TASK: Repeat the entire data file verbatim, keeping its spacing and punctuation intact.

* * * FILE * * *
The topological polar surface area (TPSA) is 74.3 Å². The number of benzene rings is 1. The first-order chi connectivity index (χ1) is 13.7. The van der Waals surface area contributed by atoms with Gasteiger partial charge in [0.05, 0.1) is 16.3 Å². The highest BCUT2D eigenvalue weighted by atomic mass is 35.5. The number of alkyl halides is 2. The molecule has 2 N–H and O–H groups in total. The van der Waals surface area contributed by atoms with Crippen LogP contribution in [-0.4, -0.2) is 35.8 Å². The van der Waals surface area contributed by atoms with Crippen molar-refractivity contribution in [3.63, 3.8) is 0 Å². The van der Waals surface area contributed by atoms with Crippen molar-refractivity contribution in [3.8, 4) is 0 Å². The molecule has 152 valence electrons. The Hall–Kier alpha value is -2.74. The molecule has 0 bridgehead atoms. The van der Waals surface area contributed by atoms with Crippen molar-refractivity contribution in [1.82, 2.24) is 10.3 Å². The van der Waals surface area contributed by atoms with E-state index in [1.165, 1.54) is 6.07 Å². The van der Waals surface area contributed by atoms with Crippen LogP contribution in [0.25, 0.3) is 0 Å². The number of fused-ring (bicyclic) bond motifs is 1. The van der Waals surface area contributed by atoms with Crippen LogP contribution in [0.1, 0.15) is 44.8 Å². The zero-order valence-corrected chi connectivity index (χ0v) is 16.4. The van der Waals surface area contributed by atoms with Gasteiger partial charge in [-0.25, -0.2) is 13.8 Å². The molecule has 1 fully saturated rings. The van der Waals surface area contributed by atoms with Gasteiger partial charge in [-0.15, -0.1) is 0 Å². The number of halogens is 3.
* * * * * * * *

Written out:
The topological polar surface area (TPSA) is 74.3 Å². The number of benzene rings is 1. The first-order chi connectivity index (χ1) is 13.7. The van der Waals surface area contributed by atoms with Gasteiger partial charge in [0.05, 0.1) is 16.3 Å². The highest BCUT2D eigenvalue weighted by atomic mass is 35.5. The number of alkyl halides is 2. The molecule has 2 N–H and O–H groups in total. The van der Waals surface area contributed by atoms with Crippen LogP contribution in [-0.4, -0.2) is 35.8 Å². The van der Waals surface area contributed by atoms with Crippen molar-refractivity contribution in [3.63, 3.8) is 0 Å². The van der Waals surface area contributed by atoms with Crippen molar-refractivity contribution in [3.8, 4) is 0 Å². The molecule has 152 valence electrons. The Hall–Kier alpha value is -2.74. The molecule has 0 bridgehead atoms. The van der Waals surface area contributed by atoms with Crippen molar-refractivity contribution in [1.82, 2.24) is 10.3 Å². The van der Waals surface area contributed by atoms with E-state index in [1.165, 1.54) is 6.07 Å². The van der Waals surface area contributed by atoms with Crippen LogP contribution in [0.25, 0.3) is 0 Å². The number of fused-ring (bicyclic) bond motifs is 1. The van der Waals surface area contributed by atoms with Crippen LogP contribution in [0.1, 0.15) is 44.8 Å². The zero-order valence-corrected chi connectivity index (χ0v) is 16.4. The van der Waals surface area contributed by atoms with Gasteiger partial charge in [-0.25, -0.2) is 13.8 Å². The molecule has 1 fully saturated rings. The van der Waals surface area contributed by atoms with Gasteiger partial charge in [-0.15, -0.1) is 0 Å². The number of halogens is 3.